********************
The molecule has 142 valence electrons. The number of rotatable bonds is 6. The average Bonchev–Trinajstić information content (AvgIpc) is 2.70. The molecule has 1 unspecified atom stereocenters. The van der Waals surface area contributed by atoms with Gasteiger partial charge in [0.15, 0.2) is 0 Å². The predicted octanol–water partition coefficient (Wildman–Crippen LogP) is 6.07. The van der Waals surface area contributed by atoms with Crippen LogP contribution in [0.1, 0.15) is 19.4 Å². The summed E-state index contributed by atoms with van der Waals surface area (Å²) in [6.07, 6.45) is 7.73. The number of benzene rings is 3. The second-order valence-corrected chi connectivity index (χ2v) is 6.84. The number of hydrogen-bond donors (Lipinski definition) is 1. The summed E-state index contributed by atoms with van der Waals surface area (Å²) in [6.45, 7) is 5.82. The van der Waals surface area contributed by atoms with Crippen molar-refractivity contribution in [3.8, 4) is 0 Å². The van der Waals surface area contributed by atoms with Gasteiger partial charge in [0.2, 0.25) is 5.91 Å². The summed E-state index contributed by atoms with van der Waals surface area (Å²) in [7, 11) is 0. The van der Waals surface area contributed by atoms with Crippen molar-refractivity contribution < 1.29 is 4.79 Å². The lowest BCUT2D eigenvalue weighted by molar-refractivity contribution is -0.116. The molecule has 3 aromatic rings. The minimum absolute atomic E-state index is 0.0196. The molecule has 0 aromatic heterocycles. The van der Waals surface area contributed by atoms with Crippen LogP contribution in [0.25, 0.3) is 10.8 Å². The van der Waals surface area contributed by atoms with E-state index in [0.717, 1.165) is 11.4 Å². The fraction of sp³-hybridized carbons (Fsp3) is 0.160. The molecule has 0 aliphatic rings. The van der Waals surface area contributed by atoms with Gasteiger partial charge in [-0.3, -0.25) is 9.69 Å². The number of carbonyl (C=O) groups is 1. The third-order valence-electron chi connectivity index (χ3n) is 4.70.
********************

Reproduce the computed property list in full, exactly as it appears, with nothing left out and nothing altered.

The molecule has 142 valence electrons. The number of rotatable bonds is 6. The average Bonchev–Trinajstić information content (AvgIpc) is 2.70. The molecule has 1 unspecified atom stereocenters. The van der Waals surface area contributed by atoms with Gasteiger partial charge in [0.15, 0.2) is 0 Å². The predicted octanol–water partition coefficient (Wildman–Crippen LogP) is 6.07. The van der Waals surface area contributed by atoms with Crippen LogP contribution in [0.1, 0.15) is 19.4 Å². The summed E-state index contributed by atoms with van der Waals surface area (Å²) in [6.07, 6.45) is 7.73. The number of benzene rings is 3. The second-order valence-corrected chi connectivity index (χ2v) is 6.84. The number of hydrogen-bond donors (Lipinski definition) is 1. The summed E-state index contributed by atoms with van der Waals surface area (Å²) in [6.45, 7) is 5.82. The van der Waals surface area contributed by atoms with Crippen molar-refractivity contribution in [3.8, 4) is 0 Å². The van der Waals surface area contributed by atoms with Gasteiger partial charge in [0.2, 0.25) is 5.91 Å². The summed E-state index contributed by atoms with van der Waals surface area (Å²) in [7, 11) is 0. The van der Waals surface area contributed by atoms with Crippen molar-refractivity contribution < 1.29 is 4.79 Å². The lowest BCUT2D eigenvalue weighted by molar-refractivity contribution is -0.116. The molecule has 3 aromatic rings. The minimum absolute atomic E-state index is 0.0196. The molecule has 0 aromatic heterocycles. The van der Waals surface area contributed by atoms with Crippen LogP contribution in [0.25, 0.3) is 10.8 Å². The van der Waals surface area contributed by atoms with E-state index in [0.717, 1.165) is 11.4 Å². The fraction of sp³-hybridized carbons (Fsp3) is 0.160. The molecule has 0 aliphatic rings. The van der Waals surface area contributed by atoms with Gasteiger partial charge in [-0.3, -0.25) is 9.69 Å². The number of carbonyl (C=O) groups is 1. The third-order valence-electron chi connectivity index (χ3n) is 4.70.